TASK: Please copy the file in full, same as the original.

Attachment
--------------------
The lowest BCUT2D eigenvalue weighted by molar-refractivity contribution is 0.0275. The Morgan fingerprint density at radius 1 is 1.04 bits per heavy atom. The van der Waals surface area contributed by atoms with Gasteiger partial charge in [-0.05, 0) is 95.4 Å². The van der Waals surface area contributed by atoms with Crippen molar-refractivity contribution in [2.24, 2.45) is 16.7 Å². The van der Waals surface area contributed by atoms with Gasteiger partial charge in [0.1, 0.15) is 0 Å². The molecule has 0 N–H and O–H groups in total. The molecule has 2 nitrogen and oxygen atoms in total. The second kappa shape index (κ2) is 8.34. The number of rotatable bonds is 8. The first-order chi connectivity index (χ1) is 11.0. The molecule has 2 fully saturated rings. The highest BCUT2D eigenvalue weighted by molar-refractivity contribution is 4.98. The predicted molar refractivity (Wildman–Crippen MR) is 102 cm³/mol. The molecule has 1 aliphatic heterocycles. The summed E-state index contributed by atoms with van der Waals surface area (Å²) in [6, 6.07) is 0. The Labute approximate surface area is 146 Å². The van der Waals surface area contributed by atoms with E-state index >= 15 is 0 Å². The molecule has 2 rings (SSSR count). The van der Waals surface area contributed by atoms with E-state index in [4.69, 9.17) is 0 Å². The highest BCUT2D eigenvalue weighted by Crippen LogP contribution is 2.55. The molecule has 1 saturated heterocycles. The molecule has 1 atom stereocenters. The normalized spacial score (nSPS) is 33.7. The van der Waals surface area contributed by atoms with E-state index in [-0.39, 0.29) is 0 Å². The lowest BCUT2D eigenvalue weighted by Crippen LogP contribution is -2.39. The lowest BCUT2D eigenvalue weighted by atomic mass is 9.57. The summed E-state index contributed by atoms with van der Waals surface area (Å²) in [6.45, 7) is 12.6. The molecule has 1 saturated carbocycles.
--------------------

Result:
The lowest BCUT2D eigenvalue weighted by molar-refractivity contribution is 0.0275. The Morgan fingerprint density at radius 1 is 1.04 bits per heavy atom. The van der Waals surface area contributed by atoms with Gasteiger partial charge in [-0.05, 0) is 95.4 Å². The van der Waals surface area contributed by atoms with Crippen molar-refractivity contribution in [2.24, 2.45) is 16.7 Å². The van der Waals surface area contributed by atoms with Gasteiger partial charge in [0.1, 0.15) is 0 Å². The molecule has 0 N–H and O–H groups in total. The molecule has 2 nitrogen and oxygen atoms in total. The second kappa shape index (κ2) is 8.34. The number of rotatable bonds is 8. The first-order chi connectivity index (χ1) is 11.0. The molecule has 2 fully saturated rings. The highest BCUT2D eigenvalue weighted by molar-refractivity contribution is 4.98. The predicted molar refractivity (Wildman–Crippen MR) is 102 cm³/mol. The molecule has 1 aliphatic heterocycles. The summed E-state index contributed by atoms with van der Waals surface area (Å²) in [6, 6.07) is 0. The Labute approximate surface area is 146 Å². The van der Waals surface area contributed by atoms with E-state index >= 15 is 0 Å². The molecule has 2 rings (SSSR count). The van der Waals surface area contributed by atoms with E-state index in [4.69, 9.17) is 0 Å². The highest BCUT2D eigenvalue weighted by Crippen LogP contribution is 2.55. The molecule has 1 saturated heterocycles. The molecule has 1 atom stereocenters. The normalized spacial score (nSPS) is 33.7. The van der Waals surface area contributed by atoms with E-state index in [-0.39, 0.29) is 0 Å². The lowest BCUT2D eigenvalue weighted by Crippen LogP contribution is -2.39. The lowest BCUT2D eigenvalue weighted by atomic mass is 9.57. The summed E-state index contributed by atoms with van der Waals surface area (Å²) in [6.45, 7) is 12.6. The molecule has 1 saturated carbocycles.